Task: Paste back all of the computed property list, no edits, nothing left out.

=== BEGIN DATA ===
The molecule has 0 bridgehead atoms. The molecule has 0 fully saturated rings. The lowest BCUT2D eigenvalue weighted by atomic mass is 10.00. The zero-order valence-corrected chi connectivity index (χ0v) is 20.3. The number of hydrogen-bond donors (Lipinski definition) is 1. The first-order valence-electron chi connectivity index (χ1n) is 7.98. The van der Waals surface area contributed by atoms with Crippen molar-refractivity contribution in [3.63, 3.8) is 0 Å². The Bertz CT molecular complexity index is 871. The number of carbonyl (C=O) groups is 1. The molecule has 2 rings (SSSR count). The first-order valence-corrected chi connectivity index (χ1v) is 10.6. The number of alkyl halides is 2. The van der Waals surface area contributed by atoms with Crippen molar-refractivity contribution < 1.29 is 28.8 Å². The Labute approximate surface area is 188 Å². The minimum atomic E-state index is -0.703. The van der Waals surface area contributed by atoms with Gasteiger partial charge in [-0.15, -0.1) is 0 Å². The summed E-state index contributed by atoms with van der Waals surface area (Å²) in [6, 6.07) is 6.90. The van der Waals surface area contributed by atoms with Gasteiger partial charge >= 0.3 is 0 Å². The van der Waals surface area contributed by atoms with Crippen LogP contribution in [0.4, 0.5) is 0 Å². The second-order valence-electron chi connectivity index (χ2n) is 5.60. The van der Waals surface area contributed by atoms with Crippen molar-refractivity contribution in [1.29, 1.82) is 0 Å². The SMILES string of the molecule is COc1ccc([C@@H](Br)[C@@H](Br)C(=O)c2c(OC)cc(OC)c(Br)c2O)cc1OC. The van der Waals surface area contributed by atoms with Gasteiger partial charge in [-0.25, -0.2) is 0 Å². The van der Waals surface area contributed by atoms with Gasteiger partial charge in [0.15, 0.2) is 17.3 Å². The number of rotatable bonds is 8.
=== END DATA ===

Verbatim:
The molecule has 0 bridgehead atoms. The molecule has 0 fully saturated rings. The lowest BCUT2D eigenvalue weighted by atomic mass is 10.00. The zero-order valence-corrected chi connectivity index (χ0v) is 20.3. The number of hydrogen-bond donors (Lipinski definition) is 1. The first-order valence-electron chi connectivity index (χ1n) is 7.98. The van der Waals surface area contributed by atoms with Crippen molar-refractivity contribution in [3.63, 3.8) is 0 Å². The Bertz CT molecular complexity index is 871. The number of carbonyl (C=O) groups is 1. The molecule has 2 rings (SSSR count). The first-order valence-corrected chi connectivity index (χ1v) is 10.6. The number of alkyl halides is 2. The van der Waals surface area contributed by atoms with Crippen molar-refractivity contribution < 1.29 is 28.8 Å². The Labute approximate surface area is 188 Å². The minimum atomic E-state index is -0.703. The van der Waals surface area contributed by atoms with Gasteiger partial charge in [-0.15, -0.1) is 0 Å². The summed E-state index contributed by atoms with van der Waals surface area (Å²) in [6, 6.07) is 6.90. The van der Waals surface area contributed by atoms with Gasteiger partial charge >= 0.3 is 0 Å². The van der Waals surface area contributed by atoms with Crippen LogP contribution in [0.4, 0.5) is 0 Å². The second-order valence-electron chi connectivity index (χ2n) is 5.60. The van der Waals surface area contributed by atoms with Crippen molar-refractivity contribution in [1.29, 1.82) is 0 Å². The SMILES string of the molecule is COc1ccc([C@@H](Br)[C@@H](Br)C(=O)c2c(OC)cc(OC)c(Br)c2O)cc1OC. The van der Waals surface area contributed by atoms with Gasteiger partial charge in [-0.25, -0.2) is 0 Å². The van der Waals surface area contributed by atoms with Gasteiger partial charge in [0.15, 0.2) is 17.3 Å². The number of rotatable bonds is 8.